ANDREW Voudouris was only 15 when he joined his older brother, Steve, then 17, and their good friend Chris Francy in launching an online company called Xoxide.com (pronounced ex-oxide) in his parents' garage.
They began by selling custom-built computers - and sold them pretty quickly.
The company soon morphed into a computer-accessories store, selling everything from elaborately designed cases to PC tachometers, a "speedometer for computers" that the guys invented to measure how hard a computer is working. The morning after a high-profile technology Web site did a post about the tachometer, 500 or 600 orders poured in, and Xoxide took off.
Over the next few years, while the Voudouris brothers and Francy, also 25, graduated from Marple-Newtown High School, Xoxide branched out into multiple online stores, selling everything from computer extras to automotive parts, from beauty supplies to aquarium accessories. Eventually, the company outgrew the Voudouris' home and moved, first to a leased 5,000-square-foot warehouse and then to a $5 million, 45,000-square-foot building that the guys purchased with the help of an SBA-backed loan.
Fast forward to 2010. The partners have sold most of the company's online stores, liquidated their computer inventory and sold the domain name Xoxide.
The three are now owners of TURN5, which exclusively sells auto parts and consists of three online stores: American Muscle (which sells Mustang paraphernalia and brings in 90 percent of the company's revenue), Corvette Guys and American Trucks. TURN5, with 110 full-time employees, operates out of about 175,000 square feet in Malvern.
In just under 10 years, the Voudouris brothers and Francy have gone from storing computer equipment in a backyard to generating $40 million in revenue in 2009. They were also named 2009's National Young Entrepreneurs of the Year by the SBA.
Andrew Voudouris chatted with the Daily News about their wild ride.
The challenges of expansion: As the company grew, the guys started storing inventory in the basement as well as the garage of the Voudouris home.
The family bathroom became the company bathroom, and the kitchen doubled as the break room. While the owners went to school during the day, (all three have started college but are now deovted solely to the business) eight or nine employees worked at the house, and 18-wheelers navigated the residential street to make deliveries (and destroy neighbors' sidewalks). It was only a matter of time before inventory took over the backyard as well.
"We'd run outside with all these tarps and cover everything," Voudouris says. "I used to know a lot about the weather. . . . But stuff would get rain damage if we didn't run fast enough when it started to rain."
How Mom and Dad made it through: Voudouris' mom, a teacher, wasn't crazy about having Xoxide employees and merchandise in every nook of her house. But she was always supportive, Voudouris says. His dad, who later purchased Xoxide's beauty-supply store, was downright giddy.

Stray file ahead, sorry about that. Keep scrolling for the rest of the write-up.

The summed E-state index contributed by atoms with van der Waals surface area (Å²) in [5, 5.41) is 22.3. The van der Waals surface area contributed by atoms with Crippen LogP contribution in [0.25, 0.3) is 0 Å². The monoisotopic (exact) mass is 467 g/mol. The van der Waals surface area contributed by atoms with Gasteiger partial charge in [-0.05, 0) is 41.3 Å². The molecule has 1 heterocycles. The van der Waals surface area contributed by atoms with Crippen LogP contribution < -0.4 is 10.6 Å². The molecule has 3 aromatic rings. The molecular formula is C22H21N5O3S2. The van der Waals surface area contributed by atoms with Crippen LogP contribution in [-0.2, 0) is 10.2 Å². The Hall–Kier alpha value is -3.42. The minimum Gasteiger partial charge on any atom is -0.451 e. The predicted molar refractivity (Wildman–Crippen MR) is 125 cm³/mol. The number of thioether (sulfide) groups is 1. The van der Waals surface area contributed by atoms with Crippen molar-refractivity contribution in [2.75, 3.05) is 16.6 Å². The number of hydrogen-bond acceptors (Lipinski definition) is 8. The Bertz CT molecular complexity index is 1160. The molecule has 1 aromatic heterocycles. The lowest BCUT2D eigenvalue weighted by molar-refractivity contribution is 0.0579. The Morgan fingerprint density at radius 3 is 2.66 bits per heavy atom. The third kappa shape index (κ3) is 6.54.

"My dad is a small-business owner, and I think that might have been part of his excitement, too," Voudouris says. "If we did something big, we'd ask him, 'Do you think we should do this?' We didn't realize it until later that he just said yes to absolutely everything. . . . We told him later, 'We always took your advice seriously.' He said, 'I didn't have any advice. You'd ask me something, and I'd say yes.' "
Not sure? Just Google it: As the business expanded, the guys - who have no formal training in business or marketing - learned virtually everything they needed to know on the Internet.
Through online research, they uncovered untapped markets and figured out search-engine optimization to make sure customers found Xoxide's online stores first.
"We realized our success with computer parts had a lot to do with online marketing, not the products themselves," Voudouris says. "One thing was search optimization and drawing people to our site. . . . We just looked at what people were searching for and where there wasn't a lot of competition: beauty supplies, car parts for Mustangs, Corvettes, aquarium supplies, pool-table supplies, stuff for dogs and cats . . .
"Everything we've done has been stuff that we learned online one way or another. We'd go to Google and type in, "How do you get more people to your website?" . . . When we were trying to determine how to lay out a warehouse, we typed in, 'How do you lay out a warehouse?' It's incredible the stuff you find online."
It's all about how you market yourself: "We attribute a lot of our growth to our online marketing and trying to make things significantly easier for our customers," Voudouris says. Of his auto business, he says, "We were one of the first companies to stock products in our warehouse, so when you place an order, it ships that day. Sometimes it takes one to two months to get a product through a catalog . . .
"We brought a lot of new ideas to an industry that operated in an old-fashioned way, like investing a lot of time and money into photographing our products. It really changes who our audience is. We don't need a serious car guy, just someone who owns a Mustang.
"And we offer free shipping on everything. . . . It is the biggest promotion we run. It costs us $2 million a year, but we really market it. It's written on everything we ship and market."
Why success doesn't really change who you are: It's not every day that a 23-year-old finds himself part-owner of a multi-million-dollar company. But Voudouris spends virtually all his time at work or with friends, and he's still more likely to be found in the 400-level seats than in a private suite at Citizens Bank Park.